Henry Clifford Byrd, Sr., Petitioner-appellant, v. Robert Martin, Warden, F.c.i., Talladega, Respondent-appellee, 754 F.2d 963 (11th Cir. 1985)

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U.S. Court of Appeals for the Eleventh Circuit - 754 F.2d 963 (11th Cir. 1985) March 8, 1985

Frank W. Donaldson, U.S. Atty., Mark E. Tippins, Birmingham, Ala., for respondent-appellee.

Appeal from the United States District Court for the Northern District of Alabama.

Before TJOFLAT, HILL and ANDERSON, Circuit Judges.

PER CURIAM:


Pro se petitioner Henry Byrd appeals from the district court's dismissal, without prejudice, of his section 2254 habeas corpus petition. We agree that the dismissal was improper, and therefore we vacate the order dismissing the case, and remand for further proceedings.

On July 15, 1983, petitioner was convicted in federal court in North Carolina of making false declarations to a federal grand jury. He began serving his prison sentence in the Northern District of Alabama, where he is presently incarcerated. On January 30, 1984, Byrd pled guilty in North Carolina state court to four counts of filing false insurance claims, and was sentenced to 23 years imprisonment.

In October, 1983, prior to the plea bargain, petitioner had apparently filed a habeas corpus petition in the District Court for the Northern District of Alabama, attacking a detainer lodged against him by the State of North Carolina.1  Nothing in the record indicates the specific allegations of this petition. The petition was transferred to the District Court for the Middle District of North Carolina (the North Carolina District Court) as the most convenient forum in which to consider the claim, pursuant to 28 U.S.C. § 1404(a) and the analysis of Braden v. 30th Judicial Circuit Court of Kentucky, 410 U.S. 484, 93 S. Ct. 1123, 35 L. Ed. 2d 443 (1973). We are advised in the briefs that this petition was recently dismissed by the North Carolina District Court.2  From the facts disclosed to us, this appears to have been a correct disposition.3 

On July 3, 1984, Byrd filed the present habeas petition in the Northern District of Alabama, attacking the sentence imposed under his North Carolina state convictions.4  The district judge dismissed the petition without prejudice, finding that it raised similar issues to those raised in the first petition, and that the North Carolina District Court was the most desirable forum in which to litigate these claims. Petitioner then filed this appeal.

A prisoner may bring a habeas petition attacking a conviction in another state which may subject him to future custody in that state. Rule 1(a) (2), 28 U.S.C. fol. Sec. 2254; see Estelle v. Dorrough, 420 U.S. 534, 95 S. Ct. 1173, 43 L. Ed. 2d 377 (1975); Braden, 410 U.S. at 488-89 and n. 4, 93 S. Ct. at 1126 and n. 4. In that situation, jurisdiction exists concurrently in both the district of the prisoner's confinement and the district in the state in which the conviction which he seeks to attack was entered. Braden, 410 U.S. at 498-500 and n. 15, 93 S. Ct. at 1131-1132 and n. 15; see Milstead v. Rison, 702 F.2d 216, 217 (11th Cir. 1983). The most convenient forum will often be the district in the state whose conviction is being attacked, and a transfer of the case to that district is permissible, but not required, under 28 U.S.C. § 1404(a). Braden, 410 U.S. at 493-500, 93 S. Ct. at 1128-1132; Milstead, 702 F.2d at 217.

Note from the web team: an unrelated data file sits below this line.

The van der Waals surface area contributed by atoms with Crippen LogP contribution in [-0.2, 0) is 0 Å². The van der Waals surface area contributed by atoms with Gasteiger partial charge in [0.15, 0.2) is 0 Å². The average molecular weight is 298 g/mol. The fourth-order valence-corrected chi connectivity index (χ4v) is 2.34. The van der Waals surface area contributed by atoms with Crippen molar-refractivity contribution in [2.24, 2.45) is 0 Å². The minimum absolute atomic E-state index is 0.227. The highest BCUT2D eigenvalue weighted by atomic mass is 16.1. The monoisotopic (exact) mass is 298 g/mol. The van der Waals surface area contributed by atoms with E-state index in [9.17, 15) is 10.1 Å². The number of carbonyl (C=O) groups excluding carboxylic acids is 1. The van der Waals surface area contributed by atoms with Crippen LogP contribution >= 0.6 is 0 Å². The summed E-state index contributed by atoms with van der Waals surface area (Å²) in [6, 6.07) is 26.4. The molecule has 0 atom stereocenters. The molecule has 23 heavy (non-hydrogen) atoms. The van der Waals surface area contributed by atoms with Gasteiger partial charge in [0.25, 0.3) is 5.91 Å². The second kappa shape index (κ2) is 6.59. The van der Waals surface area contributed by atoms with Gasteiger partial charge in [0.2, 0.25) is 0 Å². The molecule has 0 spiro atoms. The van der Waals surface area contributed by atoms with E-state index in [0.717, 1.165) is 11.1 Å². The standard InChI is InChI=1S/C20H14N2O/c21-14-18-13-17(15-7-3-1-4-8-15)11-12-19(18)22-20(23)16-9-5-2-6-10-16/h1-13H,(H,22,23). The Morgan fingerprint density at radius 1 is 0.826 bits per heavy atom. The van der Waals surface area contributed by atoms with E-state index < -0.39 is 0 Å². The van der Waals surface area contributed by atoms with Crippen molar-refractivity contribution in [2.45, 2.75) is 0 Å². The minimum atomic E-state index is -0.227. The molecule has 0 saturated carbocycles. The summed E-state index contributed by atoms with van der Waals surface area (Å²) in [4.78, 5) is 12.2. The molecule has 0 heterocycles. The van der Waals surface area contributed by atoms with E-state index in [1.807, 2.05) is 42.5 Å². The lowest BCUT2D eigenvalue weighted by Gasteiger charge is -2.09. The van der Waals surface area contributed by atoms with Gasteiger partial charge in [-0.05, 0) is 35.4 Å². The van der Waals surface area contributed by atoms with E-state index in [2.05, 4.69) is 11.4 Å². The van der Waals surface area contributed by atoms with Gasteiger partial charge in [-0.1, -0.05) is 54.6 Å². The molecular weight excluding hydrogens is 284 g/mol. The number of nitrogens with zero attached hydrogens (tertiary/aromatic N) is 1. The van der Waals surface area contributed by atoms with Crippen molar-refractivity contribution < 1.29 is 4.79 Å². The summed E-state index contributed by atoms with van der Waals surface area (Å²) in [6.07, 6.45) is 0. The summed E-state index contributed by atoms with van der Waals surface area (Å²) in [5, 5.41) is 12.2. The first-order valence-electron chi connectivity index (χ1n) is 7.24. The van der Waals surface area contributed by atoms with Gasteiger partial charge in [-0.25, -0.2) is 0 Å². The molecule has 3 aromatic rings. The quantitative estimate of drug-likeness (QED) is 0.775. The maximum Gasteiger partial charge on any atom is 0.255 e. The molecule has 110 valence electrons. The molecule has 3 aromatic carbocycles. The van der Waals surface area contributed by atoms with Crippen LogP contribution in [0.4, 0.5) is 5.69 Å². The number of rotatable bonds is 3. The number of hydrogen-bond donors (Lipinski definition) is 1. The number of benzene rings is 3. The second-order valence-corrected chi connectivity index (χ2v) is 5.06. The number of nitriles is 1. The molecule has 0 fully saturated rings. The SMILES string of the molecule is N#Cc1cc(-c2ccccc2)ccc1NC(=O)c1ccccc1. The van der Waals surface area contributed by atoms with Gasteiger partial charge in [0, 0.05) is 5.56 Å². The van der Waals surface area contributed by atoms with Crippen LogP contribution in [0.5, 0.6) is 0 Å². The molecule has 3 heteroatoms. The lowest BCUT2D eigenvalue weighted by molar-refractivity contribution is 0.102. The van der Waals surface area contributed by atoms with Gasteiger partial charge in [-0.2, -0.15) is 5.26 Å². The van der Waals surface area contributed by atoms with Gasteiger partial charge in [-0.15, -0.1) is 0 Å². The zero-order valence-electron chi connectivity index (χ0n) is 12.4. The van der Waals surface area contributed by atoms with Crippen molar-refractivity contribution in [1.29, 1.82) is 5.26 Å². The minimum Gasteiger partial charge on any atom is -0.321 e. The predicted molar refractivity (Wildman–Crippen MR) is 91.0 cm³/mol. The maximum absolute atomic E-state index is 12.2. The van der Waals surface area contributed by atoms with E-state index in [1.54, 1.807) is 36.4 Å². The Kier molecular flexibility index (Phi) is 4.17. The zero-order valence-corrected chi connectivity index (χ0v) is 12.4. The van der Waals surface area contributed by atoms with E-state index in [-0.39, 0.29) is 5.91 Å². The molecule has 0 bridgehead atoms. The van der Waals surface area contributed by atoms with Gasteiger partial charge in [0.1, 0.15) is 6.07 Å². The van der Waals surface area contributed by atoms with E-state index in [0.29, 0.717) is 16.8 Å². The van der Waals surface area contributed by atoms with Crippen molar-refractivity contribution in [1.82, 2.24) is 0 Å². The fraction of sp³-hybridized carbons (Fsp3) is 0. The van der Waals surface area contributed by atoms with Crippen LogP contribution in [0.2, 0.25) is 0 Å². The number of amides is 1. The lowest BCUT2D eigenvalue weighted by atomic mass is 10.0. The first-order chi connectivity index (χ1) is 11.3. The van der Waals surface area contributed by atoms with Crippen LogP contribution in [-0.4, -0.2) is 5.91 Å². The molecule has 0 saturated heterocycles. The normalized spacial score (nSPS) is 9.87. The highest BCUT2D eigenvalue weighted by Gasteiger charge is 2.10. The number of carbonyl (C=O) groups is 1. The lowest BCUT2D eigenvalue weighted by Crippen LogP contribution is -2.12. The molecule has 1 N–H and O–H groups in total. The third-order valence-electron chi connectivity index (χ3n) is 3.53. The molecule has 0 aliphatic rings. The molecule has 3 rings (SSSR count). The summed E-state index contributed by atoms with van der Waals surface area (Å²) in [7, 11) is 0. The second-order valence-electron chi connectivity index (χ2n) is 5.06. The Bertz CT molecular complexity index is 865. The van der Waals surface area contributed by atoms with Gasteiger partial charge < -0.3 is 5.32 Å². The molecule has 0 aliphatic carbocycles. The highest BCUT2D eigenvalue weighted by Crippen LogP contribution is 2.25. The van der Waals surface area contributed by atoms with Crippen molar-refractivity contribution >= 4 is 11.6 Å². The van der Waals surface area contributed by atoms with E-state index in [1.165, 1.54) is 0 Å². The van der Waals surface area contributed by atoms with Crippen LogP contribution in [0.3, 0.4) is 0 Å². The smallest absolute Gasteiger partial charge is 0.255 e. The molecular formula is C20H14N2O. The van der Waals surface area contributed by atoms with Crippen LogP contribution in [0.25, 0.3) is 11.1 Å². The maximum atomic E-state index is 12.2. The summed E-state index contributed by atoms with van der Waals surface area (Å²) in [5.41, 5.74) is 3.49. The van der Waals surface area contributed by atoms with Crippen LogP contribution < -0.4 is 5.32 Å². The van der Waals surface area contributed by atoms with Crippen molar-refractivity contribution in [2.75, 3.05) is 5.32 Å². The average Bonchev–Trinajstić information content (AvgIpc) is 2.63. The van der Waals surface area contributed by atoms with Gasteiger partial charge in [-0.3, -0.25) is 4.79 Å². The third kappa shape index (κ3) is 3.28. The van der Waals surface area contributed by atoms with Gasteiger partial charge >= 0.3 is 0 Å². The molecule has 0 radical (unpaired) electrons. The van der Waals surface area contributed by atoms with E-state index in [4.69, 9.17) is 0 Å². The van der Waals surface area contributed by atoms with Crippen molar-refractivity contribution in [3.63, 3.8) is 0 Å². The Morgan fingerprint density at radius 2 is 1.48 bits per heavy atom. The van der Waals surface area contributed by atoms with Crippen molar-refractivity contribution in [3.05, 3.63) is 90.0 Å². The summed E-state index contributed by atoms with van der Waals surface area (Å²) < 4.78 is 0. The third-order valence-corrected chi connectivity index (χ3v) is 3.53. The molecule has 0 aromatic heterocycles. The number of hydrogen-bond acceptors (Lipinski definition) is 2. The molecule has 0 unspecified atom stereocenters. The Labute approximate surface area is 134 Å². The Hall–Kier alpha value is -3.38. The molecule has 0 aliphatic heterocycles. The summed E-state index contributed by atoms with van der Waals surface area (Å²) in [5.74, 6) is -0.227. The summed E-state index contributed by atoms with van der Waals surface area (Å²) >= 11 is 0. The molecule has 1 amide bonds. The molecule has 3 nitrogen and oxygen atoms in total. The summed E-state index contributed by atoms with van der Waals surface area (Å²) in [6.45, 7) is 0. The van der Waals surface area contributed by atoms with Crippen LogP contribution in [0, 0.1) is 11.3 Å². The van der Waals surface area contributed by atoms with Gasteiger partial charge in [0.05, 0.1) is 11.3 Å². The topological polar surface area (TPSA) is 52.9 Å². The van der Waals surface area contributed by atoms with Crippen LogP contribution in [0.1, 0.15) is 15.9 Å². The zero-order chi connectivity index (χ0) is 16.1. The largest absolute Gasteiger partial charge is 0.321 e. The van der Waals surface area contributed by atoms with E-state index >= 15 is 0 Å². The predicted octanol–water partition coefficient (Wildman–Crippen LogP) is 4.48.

The present petition was dismissed without prejudice on the bases that it raised issues similar to those raised in Byrd's first petition, and that the North Carolina District Court was the most desirable forum. This appears to have been improper. In the first place, the record in the present case, although incomplete, indicates that the two petitions presented different issues: the first attacked a detainer lodged against Byrd prior to any state conviction; the present petition attacks the procedures used in obtaining the state convictions. Petitioner is entitled to a consideration of the merits of his present claim by a federal district court. Furthermore, while the North Carolina District Court may well be the most convenient forum in which to consider this petition, the Northern District of Alabama, as the place of confinement, also has jurisdiction to consider it. See supra. While transfer of this case to North Carolina pursuant to section 1404(a) might be appropriate, dismissal of the case was improper.

We note that pursuant to Rule 2(b), 28 U.S.C. fol. Sec. 2254, a prisoner seeking relief against potential future custody must name as respondents both the officer having present custody of the prisoner and the attorney general of the state in which the judgment which he seeks to attack was entered. Therefore, the district court should offer the petitioner the right to amend his petition to name as respondent the appropriate party from the state of North Carolina.

The order dismissing this petition is VACATED, and the case REMANDED for further proceedings. We express no opinion on the merits of petitioner's claims, or on whether the case should be transferred to the North Carolina District Court.

 1

This detainer related to the state criminal charges pending against Byrd for filing false insurance claims, to which he subsequently pled guilty

 2

Nothing in the record of the present case informs us of this dismissal, or the reasons for it

 3

Since the petition attacked a detainer requiring that Byrd answer to criminal charges, it was moot once Byrd pled guilty to the charges and the detainer was no longer in effect

 4

This petition attacks the plea bargain leading to the state conviction